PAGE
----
benefit of this extensive experience, the Board is concerned that the 
current population limit associated with establishing a rural district 
is too restrictive to fulfill the potential of that charter type and is 
limiting some FCUs' abilities to serve members in rural America.

II. Proposed Change to the Definition of Rural District

    The Chartering Manual currently includes two alternative sets of 
criteria to establish a rural district. One set of criteria is:
     The district has well-defined, contiguous boundaries;
     More than 50% of its population resides in areas the U.S. 
Census Bureau designates as rural; and
     The district's total population does not exceed 200,000.

The alternate criteria require:
     The district has well-defined, contiguous boundaries;
     It has a population density of no more than 100 people per 
square mile; and
     The district's total population does not exceed 200,000.

12 CFR part 701, Appendix B; Chartering Manual, Chapter 2.V.A.2. Thus, 
under either alternative, the upper limit on the population of a rural 
district is currently 200,000 persons.
    The Board believes that the limit of 200,000 persons may, in many 
instances, be too low to sustain a viable rural district FCU for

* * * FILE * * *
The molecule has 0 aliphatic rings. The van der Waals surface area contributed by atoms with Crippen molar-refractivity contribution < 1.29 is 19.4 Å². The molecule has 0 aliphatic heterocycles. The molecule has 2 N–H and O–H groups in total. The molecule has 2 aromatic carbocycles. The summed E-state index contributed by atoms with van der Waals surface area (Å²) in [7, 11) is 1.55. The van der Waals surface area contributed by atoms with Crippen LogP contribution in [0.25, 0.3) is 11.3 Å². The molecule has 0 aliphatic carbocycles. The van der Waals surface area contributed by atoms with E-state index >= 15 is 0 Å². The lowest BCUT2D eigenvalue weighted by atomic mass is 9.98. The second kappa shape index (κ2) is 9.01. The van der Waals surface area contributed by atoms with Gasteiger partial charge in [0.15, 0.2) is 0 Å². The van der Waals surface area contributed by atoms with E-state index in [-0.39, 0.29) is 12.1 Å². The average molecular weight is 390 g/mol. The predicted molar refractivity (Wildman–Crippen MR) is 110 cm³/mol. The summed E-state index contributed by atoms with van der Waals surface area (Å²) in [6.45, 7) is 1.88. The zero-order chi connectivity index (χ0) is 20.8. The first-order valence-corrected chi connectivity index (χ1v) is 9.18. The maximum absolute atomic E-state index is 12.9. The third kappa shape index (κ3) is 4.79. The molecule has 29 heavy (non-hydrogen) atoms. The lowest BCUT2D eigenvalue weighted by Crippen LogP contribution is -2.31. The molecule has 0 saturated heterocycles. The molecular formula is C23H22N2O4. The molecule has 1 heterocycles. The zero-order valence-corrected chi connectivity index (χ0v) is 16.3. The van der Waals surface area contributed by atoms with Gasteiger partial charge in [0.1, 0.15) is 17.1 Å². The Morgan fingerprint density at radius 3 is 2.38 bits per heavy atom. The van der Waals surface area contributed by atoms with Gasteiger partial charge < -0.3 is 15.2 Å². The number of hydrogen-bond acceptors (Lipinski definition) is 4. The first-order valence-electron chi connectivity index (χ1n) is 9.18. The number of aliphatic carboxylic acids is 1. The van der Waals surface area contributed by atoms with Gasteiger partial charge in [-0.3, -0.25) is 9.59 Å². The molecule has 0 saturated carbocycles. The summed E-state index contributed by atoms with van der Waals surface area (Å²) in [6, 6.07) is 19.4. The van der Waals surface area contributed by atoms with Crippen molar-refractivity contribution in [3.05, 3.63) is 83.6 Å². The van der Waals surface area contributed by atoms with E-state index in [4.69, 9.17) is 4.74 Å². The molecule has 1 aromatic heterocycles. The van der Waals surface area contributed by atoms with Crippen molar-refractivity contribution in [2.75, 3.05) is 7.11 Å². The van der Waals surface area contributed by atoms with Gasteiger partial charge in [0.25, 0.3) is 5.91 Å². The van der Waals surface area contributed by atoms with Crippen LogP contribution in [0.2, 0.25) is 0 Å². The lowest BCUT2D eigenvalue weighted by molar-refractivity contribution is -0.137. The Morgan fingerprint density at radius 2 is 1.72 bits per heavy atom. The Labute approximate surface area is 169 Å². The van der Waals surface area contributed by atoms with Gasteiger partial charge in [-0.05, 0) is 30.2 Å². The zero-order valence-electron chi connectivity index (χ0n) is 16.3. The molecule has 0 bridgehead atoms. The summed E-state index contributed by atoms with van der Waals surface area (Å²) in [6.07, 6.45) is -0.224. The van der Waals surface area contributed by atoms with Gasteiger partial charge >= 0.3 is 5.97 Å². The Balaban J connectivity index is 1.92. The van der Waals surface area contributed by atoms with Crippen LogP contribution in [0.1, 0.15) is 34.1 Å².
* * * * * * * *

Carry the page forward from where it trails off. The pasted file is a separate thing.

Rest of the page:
several reasons. A rural area may often be anchored by a small hub city 
or town. A relatively high portion of individuals living in the rural 
area may periodically travel to that small hub for shopping, 
entertainment, medical care or financial services. That hub is 
important to the rural district for services, and it is important to be 
included in the rural district to enhance an FCU's economic potential. 
Unfortunately, when included in the rural district for chartering 
purposes, the hub could cause the area to exceed the 200,000 person 
population limit

[[Page 59138]]

under the current definition. Additionally, the Board is aware that it 
is difficult for an FCU to reach and attract members living in large 
rural areas with widely dispersed populations. FCUs often incur greater 
expenses to locate, join, and serve these members than members in a 
smaller geographic area with a higher population density. Accordingly, 
a higher potential population is often necessary to ensure the economic 
viability of many rural district charters.
    Since first defining the term rural district in 2010, NCUA has seen 
only modest usage of the rural district charter. In fact, currently 
there are fewer than 50 FCUs operating as a rural district charter. For